So that happened.
The headline is no exaggeration. I almost walked off course a little more than halfway through the Rock ‘n’ Roll D.C. Half Marathon. How do I put into words how I felt? Over it.
Over running the race, over the you’re (a little) more than halfway there, over running each mile, one mile at a time. Totally, utterly, completely over it.
I started wondering about the location of the nearest Metro, and dreamed about how I could just go home and sleep the rest of the day away. Screw the finish line, the medal, brunch.
I risked a glance at my watch, hoping those thoughts distracted me enough that I’d magically find myself farther along the course. I’d gone a whopping tenth of a mile.
This is gonna be a long race.
As I further contemplated the thought of walking away, I felt myself choke up. Just enough to feel that pre-tear sting in the eyes and for my throat to slightly close up. I needed to walk to regain my breath.
How’d I get here?
About 10 days out from the race, I wrote about my running rut, where even 3 miles felt like forever. I’d run into training burnout and denied it. To make matters worse, my training for the half wasn’t on where it needed to be, due to a combination of sickness, injury and skipping too many short runs for no valid reason.
I funneled my mental pre-race plan into helping my friend finish her first half marathon. She happily ran such an amazing race. The pace left me going out too fast, and we parted ways 1.5 miles in. I watched her disappear into the crowds ahead of me.
The thought of 11 solo miles hit me, but I focused on little milestones — the next water stop, the next mile marker, the big hill at mile 6.
I stuck with my plan to take walk breaks at water stops. I looked forward to the hill, because that’d always been a planned, long walk break.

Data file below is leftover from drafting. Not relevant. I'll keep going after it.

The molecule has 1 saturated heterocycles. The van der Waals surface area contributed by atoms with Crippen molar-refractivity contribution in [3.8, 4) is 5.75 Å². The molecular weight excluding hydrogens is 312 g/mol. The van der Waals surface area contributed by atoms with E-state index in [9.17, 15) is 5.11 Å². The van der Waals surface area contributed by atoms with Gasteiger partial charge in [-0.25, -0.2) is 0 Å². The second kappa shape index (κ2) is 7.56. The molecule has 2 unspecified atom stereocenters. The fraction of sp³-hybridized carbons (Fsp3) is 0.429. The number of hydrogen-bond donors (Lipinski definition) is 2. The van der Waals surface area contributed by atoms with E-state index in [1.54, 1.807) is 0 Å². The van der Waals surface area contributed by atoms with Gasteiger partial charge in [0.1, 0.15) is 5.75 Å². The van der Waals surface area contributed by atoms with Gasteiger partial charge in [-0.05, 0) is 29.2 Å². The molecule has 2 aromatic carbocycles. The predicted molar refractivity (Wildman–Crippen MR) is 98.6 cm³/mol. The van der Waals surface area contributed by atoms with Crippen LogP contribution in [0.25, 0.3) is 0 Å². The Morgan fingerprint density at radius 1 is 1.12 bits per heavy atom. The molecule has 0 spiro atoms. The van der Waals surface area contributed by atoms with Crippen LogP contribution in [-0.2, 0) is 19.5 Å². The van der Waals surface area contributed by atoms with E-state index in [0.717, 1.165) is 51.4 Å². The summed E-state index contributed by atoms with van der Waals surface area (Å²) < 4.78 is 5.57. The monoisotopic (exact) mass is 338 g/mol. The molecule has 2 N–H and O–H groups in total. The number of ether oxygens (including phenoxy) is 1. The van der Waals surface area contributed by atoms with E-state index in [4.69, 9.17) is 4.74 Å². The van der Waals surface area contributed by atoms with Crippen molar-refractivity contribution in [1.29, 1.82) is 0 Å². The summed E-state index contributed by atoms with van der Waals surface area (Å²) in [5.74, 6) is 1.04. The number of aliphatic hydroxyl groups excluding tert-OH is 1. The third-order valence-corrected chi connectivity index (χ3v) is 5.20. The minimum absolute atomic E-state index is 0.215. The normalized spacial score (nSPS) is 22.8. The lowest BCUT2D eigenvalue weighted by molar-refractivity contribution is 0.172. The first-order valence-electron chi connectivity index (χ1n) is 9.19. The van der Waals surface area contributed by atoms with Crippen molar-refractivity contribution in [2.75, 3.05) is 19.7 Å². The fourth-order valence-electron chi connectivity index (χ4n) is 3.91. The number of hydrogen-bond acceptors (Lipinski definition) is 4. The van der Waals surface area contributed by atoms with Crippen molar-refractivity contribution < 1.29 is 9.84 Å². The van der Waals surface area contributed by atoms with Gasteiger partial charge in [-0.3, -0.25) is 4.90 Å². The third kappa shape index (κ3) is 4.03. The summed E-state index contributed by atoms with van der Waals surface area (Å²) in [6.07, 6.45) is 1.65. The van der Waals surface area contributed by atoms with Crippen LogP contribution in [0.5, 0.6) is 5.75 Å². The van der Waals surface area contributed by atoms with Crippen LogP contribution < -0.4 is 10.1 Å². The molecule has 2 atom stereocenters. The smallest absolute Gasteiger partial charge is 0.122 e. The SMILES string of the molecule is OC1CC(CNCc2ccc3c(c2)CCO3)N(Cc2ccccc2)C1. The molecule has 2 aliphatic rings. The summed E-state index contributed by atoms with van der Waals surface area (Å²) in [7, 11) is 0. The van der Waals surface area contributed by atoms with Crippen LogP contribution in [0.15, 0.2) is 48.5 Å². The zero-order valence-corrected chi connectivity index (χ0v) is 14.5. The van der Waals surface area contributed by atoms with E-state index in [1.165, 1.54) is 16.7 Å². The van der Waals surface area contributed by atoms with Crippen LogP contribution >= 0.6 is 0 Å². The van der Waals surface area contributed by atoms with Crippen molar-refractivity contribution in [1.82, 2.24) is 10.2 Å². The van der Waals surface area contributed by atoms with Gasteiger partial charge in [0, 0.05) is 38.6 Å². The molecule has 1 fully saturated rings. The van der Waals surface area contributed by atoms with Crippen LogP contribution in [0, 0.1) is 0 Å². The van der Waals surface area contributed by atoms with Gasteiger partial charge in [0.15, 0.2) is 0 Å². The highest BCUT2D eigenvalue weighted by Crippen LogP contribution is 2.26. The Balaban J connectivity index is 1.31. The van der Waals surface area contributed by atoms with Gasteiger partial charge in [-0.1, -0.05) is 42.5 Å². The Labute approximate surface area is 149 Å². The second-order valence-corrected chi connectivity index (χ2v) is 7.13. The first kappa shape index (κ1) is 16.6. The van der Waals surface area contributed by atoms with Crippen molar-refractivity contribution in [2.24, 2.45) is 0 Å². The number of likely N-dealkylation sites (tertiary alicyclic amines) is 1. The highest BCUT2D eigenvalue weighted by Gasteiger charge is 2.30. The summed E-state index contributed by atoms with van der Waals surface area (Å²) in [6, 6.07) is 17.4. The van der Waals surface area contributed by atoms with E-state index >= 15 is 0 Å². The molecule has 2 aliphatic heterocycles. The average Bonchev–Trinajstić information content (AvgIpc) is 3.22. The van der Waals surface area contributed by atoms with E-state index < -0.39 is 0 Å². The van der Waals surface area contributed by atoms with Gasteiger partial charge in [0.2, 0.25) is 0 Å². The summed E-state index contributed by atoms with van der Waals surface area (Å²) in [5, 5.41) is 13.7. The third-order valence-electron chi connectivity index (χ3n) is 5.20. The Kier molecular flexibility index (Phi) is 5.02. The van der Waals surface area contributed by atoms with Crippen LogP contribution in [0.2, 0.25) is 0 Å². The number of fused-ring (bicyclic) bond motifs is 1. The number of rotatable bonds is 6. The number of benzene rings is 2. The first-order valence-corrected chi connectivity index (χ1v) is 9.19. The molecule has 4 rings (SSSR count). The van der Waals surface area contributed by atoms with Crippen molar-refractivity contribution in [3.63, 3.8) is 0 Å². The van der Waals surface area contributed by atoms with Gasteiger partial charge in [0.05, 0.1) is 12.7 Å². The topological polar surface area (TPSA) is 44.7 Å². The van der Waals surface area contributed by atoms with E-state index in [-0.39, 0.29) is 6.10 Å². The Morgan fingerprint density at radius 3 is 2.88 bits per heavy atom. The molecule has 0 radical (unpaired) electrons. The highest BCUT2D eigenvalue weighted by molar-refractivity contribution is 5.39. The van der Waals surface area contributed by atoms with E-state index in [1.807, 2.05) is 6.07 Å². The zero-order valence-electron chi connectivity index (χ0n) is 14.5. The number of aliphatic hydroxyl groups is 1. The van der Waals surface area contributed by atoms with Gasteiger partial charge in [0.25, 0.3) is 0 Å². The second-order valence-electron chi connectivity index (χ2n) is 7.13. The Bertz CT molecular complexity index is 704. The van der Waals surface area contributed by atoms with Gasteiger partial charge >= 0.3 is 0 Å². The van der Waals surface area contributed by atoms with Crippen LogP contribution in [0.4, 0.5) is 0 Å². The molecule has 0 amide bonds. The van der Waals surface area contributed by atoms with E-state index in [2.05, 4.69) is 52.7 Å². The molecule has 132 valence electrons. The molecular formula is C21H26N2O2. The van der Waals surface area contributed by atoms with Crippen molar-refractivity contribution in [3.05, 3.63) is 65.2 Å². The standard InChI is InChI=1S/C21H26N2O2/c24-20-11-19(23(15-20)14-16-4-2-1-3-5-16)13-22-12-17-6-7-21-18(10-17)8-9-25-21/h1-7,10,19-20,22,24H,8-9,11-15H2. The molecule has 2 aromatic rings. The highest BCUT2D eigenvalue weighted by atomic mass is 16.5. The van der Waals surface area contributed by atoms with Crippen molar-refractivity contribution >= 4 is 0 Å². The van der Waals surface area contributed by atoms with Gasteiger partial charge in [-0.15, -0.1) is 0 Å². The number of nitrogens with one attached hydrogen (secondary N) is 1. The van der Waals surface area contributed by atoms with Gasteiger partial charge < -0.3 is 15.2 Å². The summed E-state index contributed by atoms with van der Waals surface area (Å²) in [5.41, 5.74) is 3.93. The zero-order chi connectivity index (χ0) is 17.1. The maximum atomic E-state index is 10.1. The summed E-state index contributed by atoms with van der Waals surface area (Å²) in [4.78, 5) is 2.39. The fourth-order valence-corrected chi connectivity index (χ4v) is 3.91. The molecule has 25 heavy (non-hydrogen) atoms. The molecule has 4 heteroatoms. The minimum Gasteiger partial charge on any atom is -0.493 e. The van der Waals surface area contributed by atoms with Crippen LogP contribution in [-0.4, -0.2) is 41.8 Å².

A bit more than a half mile after that hill, I’d had it. I’d been struggling from the start, and I wanted to throw in the towel at the thought of running 6+ more miles. My pace slowed considerably after the first few fast miles, and my legs already ached.
When I choked up, I took a walk break to get my breathing back to normal and regain my mental composure. I scanned my body. Am I hurting so much that I shouldn’t finish the race? Am I risking injury? Am I too cold? (Temperatures were in the 20s with wind chills in the teens, which isn’t terrible but I hadn’t run in anything lower than 30 degrees all winter due to abnormal warmth, particularly in February.)
The answer to all those questions — a resounding no. My over-it feeling was entirely mental.
And with that I knew I couldn’t stop — I’d never forgive myself and I’d struggle in all my races to come, worrying I’d give up again.
Instead, I plowed ahead. I let myself take walk breaks on any hills, and later in the race whenever my legs required a break. When I hit miles 9 and 10, I knew I’d gotten over the worst of the hump. The knowledge only 3-4 miles remained eased my mental anxiety considerably.
Still, my legs screamed by the end — it felt like I was in the final miles of a marathon instead of a half marathon.
I didn’t experience that ecstatic feeling of crossing the finish line — I was simply happy to be done. By far, this was one of my slowest half marathons ever. My official time: 2:36:15.
While I was proud I didn’t give up, I still struggled post-race with my result. A year ago I’d run the same race in 2:00:48 — a PR that bested my first half and former PR on the same course in 2014. Five short weeks later after that shiny new PR, I ran another — this time a sub-2.
The comparison game is never good, especially when you compare yourself to yourself. It breaks your mind and heart down into little bits and spits them back out into millions of shattered pieces. It’s a lesson I continue to learn over and over again.